It’s also a reflection of the Jeep’s barn-door silhouette. The conditions of the oral travel agreement to which C. McL and I both agreed prior to the trip stated that my iPod would be plugged into the uConnect head unit for the duration, and that I would select the music. Unfortunately for me, my old 160GB iPod Classic doesn’t work with the uConnect head, so instead we listened to a hellish confection of Muse, Mumford & Sons, and the Zac Brown Band on various Sirius channels. In those conditions, I was glad that wind noise at 80mph and above makes the stereo almost useless. We stopped at Sweetwater Sound in Fort Wayne to pick up a 1/8″ cable, but cranking up to hear the quiet parts of “Blue Train” made the loud parts unbearable. Back to Mumford & Sons.

I’d never been in a Wrangler that rode particularly well, and I still haven’t, but this Sahara is far from the CJ-5s of my youth. The super-long (by Jeep standards) wheelbase spaces the bumps out and the tooth-rattling reaction to speedbumps I remember from various BMX-related trips in soft-top YJs is gone. As we entered Chicago proper, the Wrangler came into its element a bit. The pockmarked, off-camber streets of America’s Second City (All the hassle of New York, with none of the good parts!) didn’t bother it much. The Pentastar proved capable of pulling hard enough in first and second to make the gaps where required. The high driving position offered me a chance to stare Cayenne drivers down as I signaled my desire to acquire their current lane positions, by force if necessary. The long throws of the shifter never became second nature to me but my gearchanges became slightly less deliberate after a while.

To unload my gear at the bar, I had to make a sharp U-turn and pop up a curb, and the Wrangler handled that task at least as well as my Town Car would have. Perhaps more usefully, people in the immediate vicinity smiled at my actions, because — hey — I’m in a bright green Jeep, how bad of a guy can I be? In fact, I repeatedly noticed that kind of goodwill shown to the Sahara over the course of the weekend, including a fellow who stopped in the middle of the road of Chicago Music Exchange to offer me a paid-up parking meter pass. He wasn’t even in a Jeep; he was driving an F-150. But he was a fan.

Tuning up my Jaco bass, I confirmed what I had suspected: the combination of ten-degree external temperatures, an uninsulated fiberglass top, and an overmatched HVAC system had combined to detune the instrument’s low string from E to C#. That’s great if you’re Stanley Clarke and you’re about to hold down the low end on a Return to Forever song but for me it was a worrisome sign that extended Jeep trips would be bad news for wooden instruments. After half an hour in the bar things were back to normal, but in the interest of reviewing the Wrangler for a wide audience I should note that I’d hesitate before carrying precious items through the winter in this vehicle, whether we’re talking a PRS Private Stock with mammoth-ivory and paua heart bird inlays or something less expensive, like a human heart packed in ice. Luckily I left the PRS at home and I’ve never had a human heart of any kind.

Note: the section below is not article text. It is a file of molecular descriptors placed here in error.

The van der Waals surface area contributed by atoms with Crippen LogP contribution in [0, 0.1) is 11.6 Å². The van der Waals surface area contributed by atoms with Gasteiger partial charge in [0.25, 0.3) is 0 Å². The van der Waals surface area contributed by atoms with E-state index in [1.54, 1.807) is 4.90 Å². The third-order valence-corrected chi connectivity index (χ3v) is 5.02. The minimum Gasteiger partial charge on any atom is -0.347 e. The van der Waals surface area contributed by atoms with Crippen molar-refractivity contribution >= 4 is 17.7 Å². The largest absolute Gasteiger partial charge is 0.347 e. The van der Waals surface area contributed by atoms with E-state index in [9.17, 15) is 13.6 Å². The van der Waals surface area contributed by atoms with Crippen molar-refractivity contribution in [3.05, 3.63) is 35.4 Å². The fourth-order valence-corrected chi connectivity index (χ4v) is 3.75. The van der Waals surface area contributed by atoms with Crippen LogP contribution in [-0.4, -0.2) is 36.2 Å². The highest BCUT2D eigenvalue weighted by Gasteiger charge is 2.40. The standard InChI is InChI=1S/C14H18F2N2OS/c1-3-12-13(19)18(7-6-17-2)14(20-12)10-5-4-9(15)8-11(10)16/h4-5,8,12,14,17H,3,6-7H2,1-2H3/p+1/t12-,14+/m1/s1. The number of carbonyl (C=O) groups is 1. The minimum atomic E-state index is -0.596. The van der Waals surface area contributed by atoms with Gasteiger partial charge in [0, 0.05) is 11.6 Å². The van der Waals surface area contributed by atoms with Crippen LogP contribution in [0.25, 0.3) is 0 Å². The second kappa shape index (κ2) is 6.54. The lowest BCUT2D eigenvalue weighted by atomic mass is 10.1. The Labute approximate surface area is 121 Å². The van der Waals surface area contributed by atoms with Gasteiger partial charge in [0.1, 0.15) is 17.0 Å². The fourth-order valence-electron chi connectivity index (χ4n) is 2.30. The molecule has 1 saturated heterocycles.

To my immense satisfaction, the gig broke up at midnight or so, allowing me to leave the Wrangler on the top floor of the Intercontinental Hotel’s parking garage and get a full night’s worth of sleep before heading home the next day. Despite numerous attempts to do so, I never managed to steer the Jeep with the throttle, possibly because I was being a bit of a wimp. There’s nothing like the threat of an SWR bass cabinet hitting you in the back to calm down the ol’ hooning impulse. By the same token, I never managed to turn the tires to mush of any kind. They seemed fine. I made a couple of aggressive moves in the very short spaces between tollbooths on Chicago’s so-called freeway system and was never particularly disappointed in the Wrangler’s response. It wasn’t as good as my old Rovers in that respect either but neither did it ever give any sign that it was about to roll over or do anything traditionally Jeepy. The brakes were strong and dependable. The dynamic package is perfectly up to the standards of the modern road environment.

At the end of the trip, I briefly considered whether I’d buy one of these for myself. I had to conclude that the answer was “not really”. I don’t need the Jeep’s off-road capability and if I found myself doing a lot of out-of-town gigs in bad weather I’d probably just put snow tires on an AWD minivan. Still, it’s a charming and utterly unique vehicle in a marketplace that is increasingly converging towards some sort of One Tall Wagon To Rule Them All. More than anything, the Wrangler points out what crap Land Rover’s turning out nowadays. Bloated junk that won’t hold up or travel through rough conditions like the Wrangler can, at half again the money. Depressing. I’d rather have this Wrangler than any current LR product… but I’d rather have my ’97 Discovery, suitably updated with modern electronics, over the Wrangler.

For my little attorney friend, the Wrangler is just great. She’s very good at driving it now and she likes being able to make plans regardless of weather or road surface. I’m glad she got it, and I’m glad it’s still available for her and people like her to buy. It’s still the real thing.